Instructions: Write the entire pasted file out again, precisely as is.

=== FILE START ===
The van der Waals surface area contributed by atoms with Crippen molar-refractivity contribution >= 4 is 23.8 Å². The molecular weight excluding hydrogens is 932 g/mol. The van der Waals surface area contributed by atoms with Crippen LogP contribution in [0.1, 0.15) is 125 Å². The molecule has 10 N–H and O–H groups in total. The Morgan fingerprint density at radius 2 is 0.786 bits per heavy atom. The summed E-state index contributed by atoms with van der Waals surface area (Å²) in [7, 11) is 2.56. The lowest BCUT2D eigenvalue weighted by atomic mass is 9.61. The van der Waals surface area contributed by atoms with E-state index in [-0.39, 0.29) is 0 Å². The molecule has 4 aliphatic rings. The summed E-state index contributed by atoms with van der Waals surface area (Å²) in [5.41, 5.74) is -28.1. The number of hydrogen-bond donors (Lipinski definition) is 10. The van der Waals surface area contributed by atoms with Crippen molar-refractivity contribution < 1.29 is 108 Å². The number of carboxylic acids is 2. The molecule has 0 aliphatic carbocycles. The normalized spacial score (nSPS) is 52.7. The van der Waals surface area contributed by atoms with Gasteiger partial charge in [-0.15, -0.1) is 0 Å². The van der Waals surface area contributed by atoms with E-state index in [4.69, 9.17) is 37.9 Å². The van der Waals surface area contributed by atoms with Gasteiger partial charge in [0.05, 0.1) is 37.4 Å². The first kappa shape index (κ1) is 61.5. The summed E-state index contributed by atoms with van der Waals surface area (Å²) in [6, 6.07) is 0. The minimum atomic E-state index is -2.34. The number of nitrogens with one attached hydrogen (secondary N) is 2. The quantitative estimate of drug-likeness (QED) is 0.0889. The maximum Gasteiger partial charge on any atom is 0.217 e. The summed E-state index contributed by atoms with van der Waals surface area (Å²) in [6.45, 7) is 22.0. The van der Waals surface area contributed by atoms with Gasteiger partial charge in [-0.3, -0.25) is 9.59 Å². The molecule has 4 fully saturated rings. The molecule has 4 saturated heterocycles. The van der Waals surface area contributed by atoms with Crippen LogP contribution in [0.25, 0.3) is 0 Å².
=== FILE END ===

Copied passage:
The van der Waals surface area contributed by atoms with Crippen molar-refractivity contribution >= 4 is 23.8 Å². The molecular weight excluding hydrogens is 932 g/mol. The van der Waals surface area contributed by atoms with Crippen LogP contribution in [0.1, 0.15) is 125 Å². The molecule has 10 N–H and O–H groups in total. The Morgan fingerprint density at radius 2 is 0.786 bits per heavy atom. The summed E-state index contributed by atoms with van der Waals surface area (Å²) in [7, 11) is 2.56. The lowest BCUT2D eigenvalue weighted by atomic mass is 9.61. The van der Waals surface area contributed by atoms with E-state index in [-0.39, 0.29) is 0 Å². The molecule has 4 aliphatic rings. The summed E-state index contributed by atoms with van der Waals surface area (Å²) in [5.41, 5.74) is -28.1. The number of hydrogen-bond donors (Lipinski definition) is 10. The van der Waals surface area contributed by atoms with Crippen molar-refractivity contribution < 1.29 is 108 Å². The number of carboxylic acids is 2. The molecule has 0 aliphatic carbocycles. The normalized spacial score (nSPS) is 52.7. The van der Waals surface area contributed by atoms with Gasteiger partial charge in [-0.15, -0.1) is 0 Å². The van der Waals surface area contributed by atoms with E-state index in [4.69, 9.17) is 37.9 Å². The van der Waals surface area contributed by atoms with Gasteiger partial charge in [0.05, 0.1) is 37.4 Å². The first kappa shape index (κ1) is 61.5. The summed E-state index contributed by atoms with van der Waals surface area (Å²) in [6, 6.07) is 0. The minimum atomic E-state index is -2.34. The number of nitrogens with one attached hydrogen (secondary N) is 2. The quantitative estimate of drug-likeness (QED) is 0.0889. The maximum Gasteiger partial charge on any atom is 0.217 e. The summed E-state index contributed by atoms with van der Waals surface area (Å²) in [6.45, 7) is 22.0. The van der Waals surface area contributed by atoms with Gasteiger partial charge in [-0.3, -0.25) is 9.59 Å². The molecule has 4 fully saturated rings. The molecule has 4 saturated heterocycles. The van der Waals surface area contributed by atoms with Crippen LogP contribution in [0.25, 0.3) is 0 Å².